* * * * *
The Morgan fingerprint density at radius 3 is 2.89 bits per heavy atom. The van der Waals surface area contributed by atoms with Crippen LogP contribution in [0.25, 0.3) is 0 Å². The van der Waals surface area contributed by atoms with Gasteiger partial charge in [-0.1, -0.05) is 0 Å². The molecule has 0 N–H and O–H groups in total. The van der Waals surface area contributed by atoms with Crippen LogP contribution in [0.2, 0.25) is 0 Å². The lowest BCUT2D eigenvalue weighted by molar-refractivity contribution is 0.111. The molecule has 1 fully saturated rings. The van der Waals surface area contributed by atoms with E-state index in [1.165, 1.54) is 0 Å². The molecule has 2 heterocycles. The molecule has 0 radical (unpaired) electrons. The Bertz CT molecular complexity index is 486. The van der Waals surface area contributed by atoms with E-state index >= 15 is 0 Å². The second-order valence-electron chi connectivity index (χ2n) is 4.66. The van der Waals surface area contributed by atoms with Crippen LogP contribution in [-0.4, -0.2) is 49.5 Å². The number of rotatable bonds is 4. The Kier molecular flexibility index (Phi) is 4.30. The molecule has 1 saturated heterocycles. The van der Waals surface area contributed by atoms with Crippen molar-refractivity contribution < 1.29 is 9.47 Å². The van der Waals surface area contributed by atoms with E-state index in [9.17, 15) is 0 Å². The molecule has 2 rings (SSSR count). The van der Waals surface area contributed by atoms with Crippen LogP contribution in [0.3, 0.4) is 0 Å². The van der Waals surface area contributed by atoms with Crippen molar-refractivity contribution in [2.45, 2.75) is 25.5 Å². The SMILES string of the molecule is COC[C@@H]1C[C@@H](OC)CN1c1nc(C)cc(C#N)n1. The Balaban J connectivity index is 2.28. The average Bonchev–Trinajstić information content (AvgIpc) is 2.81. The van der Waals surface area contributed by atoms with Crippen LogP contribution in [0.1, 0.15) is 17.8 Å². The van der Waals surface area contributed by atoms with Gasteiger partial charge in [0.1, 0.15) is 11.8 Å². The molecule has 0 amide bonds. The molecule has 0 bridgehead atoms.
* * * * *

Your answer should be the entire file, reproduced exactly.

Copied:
The Morgan fingerprint density at radius 3 is 2.89 bits per heavy atom. The van der Waals surface area contributed by atoms with Crippen LogP contribution in [0.25, 0.3) is 0 Å². The van der Waals surface area contributed by atoms with Gasteiger partial charge in [-0.1, -0.05) is 0 Å². The molecule has 0 N–H and O–H groups in total. The van der Waals surface area contributed by atoms with Crippen LogP contribution in [0.2, 0.25) is 0 Å². The lowest BCUT2D eigenvalue weighted by molar-refractivity contribution is 0.111. The molecule has 1 fully saturated rings. The van der Waals surface area contributed by atoms with E-state index in [1.165, 1.54) is 0 Å². The molecule has 2 heterocycles. The molecule has 0 radical (unpaired) electrons. The Bertz CT molecular complexity index is 486. The van der Waals surface area contributed by atoms with E-state index >= 15 is 0 Å². The second-order valence-electron chi connectivity index (χ2n) is 4.66. The van der Waals surface area contributed by atoms with Crippen LogP contribution in [-0.4, -0.2) is 49.5 Å². The number of rotatable bonds is 4. The Kier molecular flexibility index (Phi) is 4.30. The molecule has 1 saturated heterocycles. The van der Waals surface area contributed by atoms with Crippen molar-refractivity contribution < 1.29 is 9.47 Å². The van der Waals surface area contributed by atoms with E-state index in [9.17, 15) is 0 Å². The molecule has 2 rings (SSSR count). The van der Waals surface area contributed by atoms with Crippen LogP contribution in [0.3, 0.4) is 0 Å². The van der Waals surface area contributed by atoms with Crippen molar-refractivity contribution in [2.45, 2.75) is 25.5 Å². The SMILES string of the molecule is COC[C@@H]1C[C@@H](OC)CN1c1nc(C)cc(C#N)n1. The Balaban J connectivity index is 2.28. The average Bonchev–Trinajstić information content (AvgIpc) is 2.81. The van der Waals surface area contributed by atoms with Crippen LogP contribution in [0.1, 0.15) is 17.8 Å². The van der Waals surface area contributed by atoms with Gasteiger partial charge in [0.1, 0.15) is 11.8 Å². The molecule has 0 amide bonds. The molecule has 0 bridgehead atoms.